1. Publishing led by Stephen Palmer – Our strategy here is to continue to be the world’s leading travel guide publisher across all platforms. Our efforts will be underpinned by ‘LPOS’ to deliver paid content products across books, ebooks, mobile apps, foreign language and licensed products.
2. Digital Media & Brand Development led by Dominic Rowell – Our strategy is to grow our brand, audience, and media revenue streams. This includes our online business and extends our brand through licensing opportunities, including the magazine, merchandise and gaming.
What stays the same?
We are committed to maintaining our headquarters in Melbourne, which will remain a centre of excellence for publishing. We will continue to transform our publishing operations through technology investments that help us establish a global publishing capability across books, ebooks, mobile apps, foreign language and licensed products.
The US continues to be a strategic growth market and we have grown print market share there from 14.1% to 15.5% in the last year. The US will become our centre of excellence for mobile having already bolstered our mobile capabilities in Oakland recently.
Our EMEA region continues to provide the largest share of our total revenue and supports a strong set of foreign partners whose relationship we value. And with the strong Australian currency, our ANZ regional activities have never been more critical to our business.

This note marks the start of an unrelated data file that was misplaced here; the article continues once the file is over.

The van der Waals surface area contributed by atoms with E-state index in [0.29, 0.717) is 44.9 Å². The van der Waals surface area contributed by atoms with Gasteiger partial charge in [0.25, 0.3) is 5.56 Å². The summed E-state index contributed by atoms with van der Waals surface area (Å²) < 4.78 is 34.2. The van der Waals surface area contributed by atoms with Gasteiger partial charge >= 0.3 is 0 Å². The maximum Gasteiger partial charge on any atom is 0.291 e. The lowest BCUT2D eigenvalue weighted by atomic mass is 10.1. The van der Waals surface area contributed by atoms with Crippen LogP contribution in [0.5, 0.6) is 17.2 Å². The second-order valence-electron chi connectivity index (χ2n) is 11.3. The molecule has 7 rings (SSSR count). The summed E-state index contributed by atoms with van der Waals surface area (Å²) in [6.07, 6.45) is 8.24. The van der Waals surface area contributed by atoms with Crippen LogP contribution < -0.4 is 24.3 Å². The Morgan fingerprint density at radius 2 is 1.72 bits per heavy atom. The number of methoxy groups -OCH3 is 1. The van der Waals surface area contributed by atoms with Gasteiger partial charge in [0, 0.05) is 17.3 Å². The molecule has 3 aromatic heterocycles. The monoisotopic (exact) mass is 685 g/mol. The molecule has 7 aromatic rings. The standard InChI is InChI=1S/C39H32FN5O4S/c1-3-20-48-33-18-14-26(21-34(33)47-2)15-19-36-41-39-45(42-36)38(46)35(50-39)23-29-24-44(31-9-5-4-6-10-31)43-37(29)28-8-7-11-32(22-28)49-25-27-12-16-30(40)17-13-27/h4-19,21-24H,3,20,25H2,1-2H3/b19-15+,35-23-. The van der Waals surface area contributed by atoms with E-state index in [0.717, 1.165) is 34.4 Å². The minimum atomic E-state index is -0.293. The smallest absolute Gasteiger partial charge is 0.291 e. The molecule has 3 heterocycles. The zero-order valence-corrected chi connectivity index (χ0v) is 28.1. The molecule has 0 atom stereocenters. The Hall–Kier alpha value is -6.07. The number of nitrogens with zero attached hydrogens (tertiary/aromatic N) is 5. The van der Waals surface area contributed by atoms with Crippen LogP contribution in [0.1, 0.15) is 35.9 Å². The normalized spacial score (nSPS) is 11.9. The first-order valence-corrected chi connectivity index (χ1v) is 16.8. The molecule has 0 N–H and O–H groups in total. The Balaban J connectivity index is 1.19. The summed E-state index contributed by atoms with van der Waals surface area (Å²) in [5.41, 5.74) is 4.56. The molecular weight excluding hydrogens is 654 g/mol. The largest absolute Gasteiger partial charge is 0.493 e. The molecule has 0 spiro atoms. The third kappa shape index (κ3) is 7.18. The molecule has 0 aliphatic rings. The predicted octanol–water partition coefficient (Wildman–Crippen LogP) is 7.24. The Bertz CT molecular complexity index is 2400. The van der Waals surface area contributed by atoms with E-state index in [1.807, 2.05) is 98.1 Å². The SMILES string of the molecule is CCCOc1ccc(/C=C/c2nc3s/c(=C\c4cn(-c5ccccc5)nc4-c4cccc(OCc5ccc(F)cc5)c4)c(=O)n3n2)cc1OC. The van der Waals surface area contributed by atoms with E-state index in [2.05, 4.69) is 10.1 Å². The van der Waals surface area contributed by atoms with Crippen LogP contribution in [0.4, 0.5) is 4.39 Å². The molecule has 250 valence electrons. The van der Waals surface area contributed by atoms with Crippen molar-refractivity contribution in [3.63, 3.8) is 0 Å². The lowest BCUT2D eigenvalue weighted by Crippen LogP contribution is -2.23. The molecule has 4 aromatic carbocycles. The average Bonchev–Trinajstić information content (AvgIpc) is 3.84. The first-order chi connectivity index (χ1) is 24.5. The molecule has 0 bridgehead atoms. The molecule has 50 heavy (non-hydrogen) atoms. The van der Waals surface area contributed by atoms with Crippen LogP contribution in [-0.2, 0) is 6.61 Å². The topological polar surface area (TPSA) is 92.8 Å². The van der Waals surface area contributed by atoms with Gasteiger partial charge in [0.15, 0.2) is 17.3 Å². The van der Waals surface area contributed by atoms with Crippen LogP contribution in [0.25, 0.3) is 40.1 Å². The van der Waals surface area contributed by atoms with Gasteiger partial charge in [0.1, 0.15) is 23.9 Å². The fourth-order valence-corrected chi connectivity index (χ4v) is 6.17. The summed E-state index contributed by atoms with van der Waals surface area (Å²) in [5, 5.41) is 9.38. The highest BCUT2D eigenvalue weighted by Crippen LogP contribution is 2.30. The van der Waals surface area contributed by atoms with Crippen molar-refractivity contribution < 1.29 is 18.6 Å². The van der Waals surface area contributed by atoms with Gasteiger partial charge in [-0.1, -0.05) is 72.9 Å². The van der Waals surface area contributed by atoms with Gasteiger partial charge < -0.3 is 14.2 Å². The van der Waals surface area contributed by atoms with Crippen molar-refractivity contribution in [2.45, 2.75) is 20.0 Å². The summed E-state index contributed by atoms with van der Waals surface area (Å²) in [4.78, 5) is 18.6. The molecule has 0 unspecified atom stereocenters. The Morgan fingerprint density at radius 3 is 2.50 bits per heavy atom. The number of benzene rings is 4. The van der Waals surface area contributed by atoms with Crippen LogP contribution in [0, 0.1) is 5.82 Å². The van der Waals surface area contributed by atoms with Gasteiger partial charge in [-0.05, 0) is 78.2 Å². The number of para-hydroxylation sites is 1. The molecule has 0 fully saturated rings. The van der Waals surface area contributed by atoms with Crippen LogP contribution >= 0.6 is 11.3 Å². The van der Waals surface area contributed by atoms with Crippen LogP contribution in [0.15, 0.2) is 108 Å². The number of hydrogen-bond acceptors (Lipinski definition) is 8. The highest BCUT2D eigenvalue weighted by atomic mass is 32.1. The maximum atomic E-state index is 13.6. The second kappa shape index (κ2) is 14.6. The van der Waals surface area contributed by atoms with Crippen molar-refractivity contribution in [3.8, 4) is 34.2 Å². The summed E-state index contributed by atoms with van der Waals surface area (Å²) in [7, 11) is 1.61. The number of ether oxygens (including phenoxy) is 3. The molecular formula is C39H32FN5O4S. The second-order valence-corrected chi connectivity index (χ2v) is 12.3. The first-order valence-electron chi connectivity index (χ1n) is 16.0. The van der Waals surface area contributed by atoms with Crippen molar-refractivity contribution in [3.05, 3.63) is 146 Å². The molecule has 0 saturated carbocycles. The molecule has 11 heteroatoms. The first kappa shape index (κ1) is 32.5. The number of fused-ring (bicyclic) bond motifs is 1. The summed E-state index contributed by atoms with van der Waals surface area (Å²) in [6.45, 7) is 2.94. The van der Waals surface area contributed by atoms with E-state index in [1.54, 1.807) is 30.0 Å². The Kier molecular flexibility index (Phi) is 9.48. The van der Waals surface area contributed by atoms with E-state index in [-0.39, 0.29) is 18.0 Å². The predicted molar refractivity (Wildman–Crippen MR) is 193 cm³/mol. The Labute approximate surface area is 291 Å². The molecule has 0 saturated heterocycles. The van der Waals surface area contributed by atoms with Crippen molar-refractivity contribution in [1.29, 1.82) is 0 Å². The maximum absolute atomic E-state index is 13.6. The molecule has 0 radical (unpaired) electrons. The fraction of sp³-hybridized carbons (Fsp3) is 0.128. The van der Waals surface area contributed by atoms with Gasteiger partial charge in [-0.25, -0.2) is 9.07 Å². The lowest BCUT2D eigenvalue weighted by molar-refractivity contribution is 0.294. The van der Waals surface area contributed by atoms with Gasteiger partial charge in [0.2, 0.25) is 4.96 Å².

We will continue to focus on growth opportunities in emerging markets, including Asia – establishing publishing operations in India to serve Indian travellers and expanding our presence in China – and with foreign partners in Brazil and Russia.
There is no question about the quality of our products or capability of our employees. Over the past year, Lonely Planet has grown market share in all of its key regions and remains the leading guide book publisher with global market share close to 21%.
Revenue generated from purely digital sources has increased from 9% to 21% over the past four years, which indicates our digital business has momentum. Internet traffic rose over 20% over the past year to an all time high with over 100 million visits in the past 12 months. Over 9 million iPhone apps have been downloaded.
Impact to our community
Many of the decisions we’ve made have been difficult and we have not taken them lightly. We don’t under estimate the impact we are having on our employee community.
The next few days will be challenging, but let’s remember why we’re doing this.
Lonely Planet is a company we all love – we remain committed to our purpose of serving travellers with amazing guides, and the steps we are taking will put Lonely Planet in a better place.
Please join me over the coming days at one of our briefing sessions to learn more details about our plans and ask me any questions.
This article originally appeared in Lonely Planet.